Bipartisan push to help sick veterans exposed to toxic burn pits

President Joe Biden is promising to help veterans impacted.
Published: Mar. 16, 2022 at 9:28 AM MST
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WASHINGTON (Gray DC) - Danielle Robinson of Ohio says the first symptom that her late husband Heath was seriously ill was uncontrollable nose bleeds. “It got so bad that the lining of his nasal passage started deteriorating,” she said.

It wasn’t until a year later in 2017 when Heath was diagnosed with lung cancer. His doctors suggested his condition was from breathing in toxic fumes from football sized waste areas in war zones known as burn pits.

Heath, an army medic with the Ohio National Guard, had served tours in both Kosovo and Iraq.

Now, there’s an increased push to help veterans exposed to toxic substances. “We’re expanding eligibility to veterans suffering from nine respiratory cancers,” said President Joe Biden.

Biden announced the V.A.’s expansion of treating veterans suffering from burn pit exposure during his State of the Union speech earlier this month.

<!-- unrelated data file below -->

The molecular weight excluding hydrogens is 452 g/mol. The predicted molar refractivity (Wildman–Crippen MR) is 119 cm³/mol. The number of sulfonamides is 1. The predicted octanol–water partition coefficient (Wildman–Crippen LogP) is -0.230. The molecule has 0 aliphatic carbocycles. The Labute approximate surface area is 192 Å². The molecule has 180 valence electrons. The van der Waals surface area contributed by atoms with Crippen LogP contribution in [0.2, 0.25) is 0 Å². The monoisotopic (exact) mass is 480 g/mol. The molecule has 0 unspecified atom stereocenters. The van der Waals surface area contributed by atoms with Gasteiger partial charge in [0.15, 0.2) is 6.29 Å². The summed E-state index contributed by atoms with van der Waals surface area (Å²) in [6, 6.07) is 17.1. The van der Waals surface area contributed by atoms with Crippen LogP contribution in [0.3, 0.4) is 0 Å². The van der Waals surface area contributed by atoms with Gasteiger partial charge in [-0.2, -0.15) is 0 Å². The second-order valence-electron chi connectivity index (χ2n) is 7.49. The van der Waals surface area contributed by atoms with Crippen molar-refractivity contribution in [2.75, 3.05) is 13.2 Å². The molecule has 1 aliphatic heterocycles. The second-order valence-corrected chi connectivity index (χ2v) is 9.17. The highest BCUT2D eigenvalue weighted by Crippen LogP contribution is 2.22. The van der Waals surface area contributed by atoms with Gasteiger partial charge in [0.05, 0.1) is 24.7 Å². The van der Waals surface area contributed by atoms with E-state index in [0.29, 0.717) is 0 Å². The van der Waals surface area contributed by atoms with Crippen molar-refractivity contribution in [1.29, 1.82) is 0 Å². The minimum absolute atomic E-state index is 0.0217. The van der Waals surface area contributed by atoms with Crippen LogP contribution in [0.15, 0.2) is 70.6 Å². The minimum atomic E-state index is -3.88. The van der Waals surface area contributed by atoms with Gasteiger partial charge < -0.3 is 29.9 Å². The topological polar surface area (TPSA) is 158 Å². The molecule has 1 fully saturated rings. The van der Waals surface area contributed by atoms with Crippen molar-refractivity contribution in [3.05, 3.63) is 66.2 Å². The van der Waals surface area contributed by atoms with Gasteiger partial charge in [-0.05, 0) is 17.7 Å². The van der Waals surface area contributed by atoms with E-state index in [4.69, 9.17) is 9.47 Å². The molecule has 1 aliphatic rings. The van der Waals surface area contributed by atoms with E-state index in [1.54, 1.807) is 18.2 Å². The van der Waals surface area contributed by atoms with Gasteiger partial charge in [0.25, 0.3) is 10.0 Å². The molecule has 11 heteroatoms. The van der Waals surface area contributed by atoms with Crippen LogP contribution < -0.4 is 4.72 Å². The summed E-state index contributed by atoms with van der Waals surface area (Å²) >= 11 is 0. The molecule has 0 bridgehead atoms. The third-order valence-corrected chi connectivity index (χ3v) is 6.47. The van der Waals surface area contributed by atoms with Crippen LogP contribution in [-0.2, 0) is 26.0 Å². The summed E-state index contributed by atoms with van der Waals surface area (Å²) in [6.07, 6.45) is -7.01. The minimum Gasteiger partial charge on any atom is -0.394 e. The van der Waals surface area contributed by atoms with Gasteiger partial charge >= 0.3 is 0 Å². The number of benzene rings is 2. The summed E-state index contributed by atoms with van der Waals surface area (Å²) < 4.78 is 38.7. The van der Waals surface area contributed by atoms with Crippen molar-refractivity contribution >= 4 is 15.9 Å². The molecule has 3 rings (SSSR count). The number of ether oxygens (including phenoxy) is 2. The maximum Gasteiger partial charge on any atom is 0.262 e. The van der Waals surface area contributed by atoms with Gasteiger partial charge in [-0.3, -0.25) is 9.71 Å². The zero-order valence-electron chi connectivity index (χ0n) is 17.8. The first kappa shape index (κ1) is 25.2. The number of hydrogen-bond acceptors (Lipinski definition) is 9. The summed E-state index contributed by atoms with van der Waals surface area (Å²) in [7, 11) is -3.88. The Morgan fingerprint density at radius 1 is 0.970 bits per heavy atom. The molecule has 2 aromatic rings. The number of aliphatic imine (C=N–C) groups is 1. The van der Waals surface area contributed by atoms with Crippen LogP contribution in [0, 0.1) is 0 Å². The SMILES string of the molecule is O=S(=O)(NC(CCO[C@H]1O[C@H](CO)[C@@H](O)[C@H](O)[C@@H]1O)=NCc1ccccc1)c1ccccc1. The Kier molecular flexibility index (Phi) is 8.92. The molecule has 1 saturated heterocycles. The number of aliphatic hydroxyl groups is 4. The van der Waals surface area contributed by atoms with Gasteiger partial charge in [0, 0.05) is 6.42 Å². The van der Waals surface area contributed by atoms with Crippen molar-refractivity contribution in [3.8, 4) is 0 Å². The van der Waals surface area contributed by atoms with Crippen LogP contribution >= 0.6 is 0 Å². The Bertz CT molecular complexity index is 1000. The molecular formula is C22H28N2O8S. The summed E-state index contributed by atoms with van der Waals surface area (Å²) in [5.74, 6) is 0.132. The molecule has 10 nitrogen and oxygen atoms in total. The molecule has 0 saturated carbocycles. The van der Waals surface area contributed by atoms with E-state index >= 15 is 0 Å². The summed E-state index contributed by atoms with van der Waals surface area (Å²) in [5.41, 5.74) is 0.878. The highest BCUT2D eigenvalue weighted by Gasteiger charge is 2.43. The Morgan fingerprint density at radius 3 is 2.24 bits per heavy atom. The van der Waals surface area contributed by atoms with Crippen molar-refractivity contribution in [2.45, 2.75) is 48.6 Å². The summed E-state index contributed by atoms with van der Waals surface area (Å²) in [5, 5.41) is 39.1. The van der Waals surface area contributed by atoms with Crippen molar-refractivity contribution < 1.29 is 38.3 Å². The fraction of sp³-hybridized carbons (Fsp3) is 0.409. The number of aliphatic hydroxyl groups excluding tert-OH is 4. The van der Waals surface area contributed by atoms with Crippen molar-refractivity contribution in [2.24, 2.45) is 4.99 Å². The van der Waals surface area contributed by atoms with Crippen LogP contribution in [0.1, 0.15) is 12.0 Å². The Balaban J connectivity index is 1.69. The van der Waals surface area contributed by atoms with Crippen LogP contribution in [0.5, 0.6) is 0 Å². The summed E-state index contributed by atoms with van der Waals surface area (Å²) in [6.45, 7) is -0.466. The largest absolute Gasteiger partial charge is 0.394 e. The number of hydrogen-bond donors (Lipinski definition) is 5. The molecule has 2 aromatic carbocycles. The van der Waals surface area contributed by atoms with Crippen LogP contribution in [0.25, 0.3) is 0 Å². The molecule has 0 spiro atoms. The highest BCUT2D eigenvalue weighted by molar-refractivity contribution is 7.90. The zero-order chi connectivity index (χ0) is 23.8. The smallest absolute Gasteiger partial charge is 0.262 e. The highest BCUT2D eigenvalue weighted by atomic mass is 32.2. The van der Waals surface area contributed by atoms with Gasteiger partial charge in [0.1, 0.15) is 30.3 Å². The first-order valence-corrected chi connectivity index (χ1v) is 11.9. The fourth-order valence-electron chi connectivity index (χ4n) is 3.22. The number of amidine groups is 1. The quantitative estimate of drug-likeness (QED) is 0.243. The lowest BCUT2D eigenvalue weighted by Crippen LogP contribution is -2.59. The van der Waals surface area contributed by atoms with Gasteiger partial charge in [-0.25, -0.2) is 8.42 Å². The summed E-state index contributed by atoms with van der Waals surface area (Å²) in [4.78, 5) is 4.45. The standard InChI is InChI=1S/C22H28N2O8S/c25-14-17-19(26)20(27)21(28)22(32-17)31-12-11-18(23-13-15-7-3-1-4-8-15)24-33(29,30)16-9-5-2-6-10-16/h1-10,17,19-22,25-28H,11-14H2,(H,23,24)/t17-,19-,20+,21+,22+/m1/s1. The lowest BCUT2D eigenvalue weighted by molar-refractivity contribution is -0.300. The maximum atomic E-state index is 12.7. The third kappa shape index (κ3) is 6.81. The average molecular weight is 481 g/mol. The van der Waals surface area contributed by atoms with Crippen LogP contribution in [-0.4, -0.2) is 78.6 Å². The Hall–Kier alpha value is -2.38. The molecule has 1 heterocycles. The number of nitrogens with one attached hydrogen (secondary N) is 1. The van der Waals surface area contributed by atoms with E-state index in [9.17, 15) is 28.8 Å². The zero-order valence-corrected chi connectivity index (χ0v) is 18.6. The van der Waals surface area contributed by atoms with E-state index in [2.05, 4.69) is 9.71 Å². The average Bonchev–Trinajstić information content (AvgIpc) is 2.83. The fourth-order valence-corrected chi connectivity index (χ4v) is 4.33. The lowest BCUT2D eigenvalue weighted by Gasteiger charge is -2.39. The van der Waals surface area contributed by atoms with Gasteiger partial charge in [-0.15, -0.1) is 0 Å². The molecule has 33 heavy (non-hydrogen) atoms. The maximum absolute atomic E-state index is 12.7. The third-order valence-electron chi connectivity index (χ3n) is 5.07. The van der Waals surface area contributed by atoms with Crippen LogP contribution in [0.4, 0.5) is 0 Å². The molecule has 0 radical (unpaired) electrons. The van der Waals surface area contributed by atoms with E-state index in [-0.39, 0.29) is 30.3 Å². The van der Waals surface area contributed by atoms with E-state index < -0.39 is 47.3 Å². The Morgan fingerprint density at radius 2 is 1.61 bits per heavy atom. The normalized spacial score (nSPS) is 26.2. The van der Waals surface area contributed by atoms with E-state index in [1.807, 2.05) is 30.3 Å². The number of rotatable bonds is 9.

Mrs. Robinson attended as Biden’s guest. A few days after the president’s address, the bipartisan Honoring our PACT Act of 2021 passed the House.

Part of the legislation is the Sergeant First Class Heath Robinson Burn Pit Transparency Act. It was named in Heath’s honor and introduced in the House by Ohio Democratic Congressman Tim Ryan.

Ryan says the bill is geared towards improving healthcare access for veterans impacted.

A separate version was cosponsored in the Senate by North Carolina Republican Senator Thom Tillis. The legislation extends coverage for veterans who didn’t enroll in receiving V.A. care.

Ohio Democratic Senator Sherrod Brown is a co-sponsor. “There’s a lot of responsibility on the military on this,’ said Brown. “They knew better than exposing these soldiers to burn pits.” According to the legislation, the Senate bill extends the eligibility period for health care of combat veterans exposed to toxic substances to those who served after September 11th.

With two separate bills, both chambers must now decide on how they want to move forward with legislation.

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